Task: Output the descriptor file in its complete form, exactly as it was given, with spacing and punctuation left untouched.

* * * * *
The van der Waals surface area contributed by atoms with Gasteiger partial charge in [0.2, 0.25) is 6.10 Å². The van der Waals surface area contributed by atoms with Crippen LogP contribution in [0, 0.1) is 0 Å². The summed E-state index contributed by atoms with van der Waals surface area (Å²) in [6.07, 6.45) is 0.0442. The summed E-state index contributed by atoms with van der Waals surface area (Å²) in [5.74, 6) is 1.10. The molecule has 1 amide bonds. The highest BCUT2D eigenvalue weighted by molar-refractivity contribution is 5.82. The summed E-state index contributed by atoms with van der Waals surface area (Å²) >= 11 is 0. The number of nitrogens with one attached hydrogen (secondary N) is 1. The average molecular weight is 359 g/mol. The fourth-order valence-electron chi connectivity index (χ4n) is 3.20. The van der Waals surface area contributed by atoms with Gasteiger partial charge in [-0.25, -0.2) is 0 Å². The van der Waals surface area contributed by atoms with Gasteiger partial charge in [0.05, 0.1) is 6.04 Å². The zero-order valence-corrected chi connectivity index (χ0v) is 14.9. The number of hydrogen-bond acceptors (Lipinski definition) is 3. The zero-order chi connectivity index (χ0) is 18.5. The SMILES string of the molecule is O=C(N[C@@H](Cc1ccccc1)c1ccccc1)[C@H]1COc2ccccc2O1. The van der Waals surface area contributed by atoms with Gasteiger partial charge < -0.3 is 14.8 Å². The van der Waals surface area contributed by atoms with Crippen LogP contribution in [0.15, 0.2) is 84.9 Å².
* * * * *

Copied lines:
The van der Waals surface area contributed by atoms with Gasteiger partial charge in [0.2, 0.25) is 6.10 Å². The van der Waals surface area contributed by atoms with Crippen LogP contribution in [0, 0.1) is 0 Å². The summed E-state index contributed by atoms with van der Waals surface area (Å²) in [6.07, 6.45) is 0.0442. The summed E-state index contributed by atoms with van der Waals surface area (Å²) in [5.74, 6) is 1.10. The molecule has 1 amide bonds. The highest BCUT2D eigenvalue weighted by molar-refractivity contribution is 5.82. The summed E-state index contributed by atoms with van der Waals surface area (Å²) >= 11 is 0. The number of nitrogens with one attached hydrogen (secondary N) is 1. The average molecular weight is 359 g/mol. The fourth-order valence-electron chi connectivity index (χ4n) is 3.20. The van der Waals surface area contributed by atoms with Gasteiger partial charge in [-0.25, -0.2) is 0 Å². The van der Waals surface area contributed by atoms with Gasteiger partial charge in [0.05, 0.1) is 6.04 Å². The zero-order valence-corrected chi connectivity index (χ0v) is 14.9. The number of hydrogen-bond acceptors (Lipinski definition) is 3. The zero-order chi connectivity index (χ0) is 18.5. The SMILES string of the molecule is O=C(N[C@@H](Cc1ccccc1)c1ccccc1)[C@H]1COc2ccccc2O1. The van der Waals surface area contributed by atoms with Gasteiger partial charge < -0.3 is 14.8 Å². The van der Waals surface area contributed by atoms with Crippen LogP contribution in [0.15, 0.2) is 84.9 Å².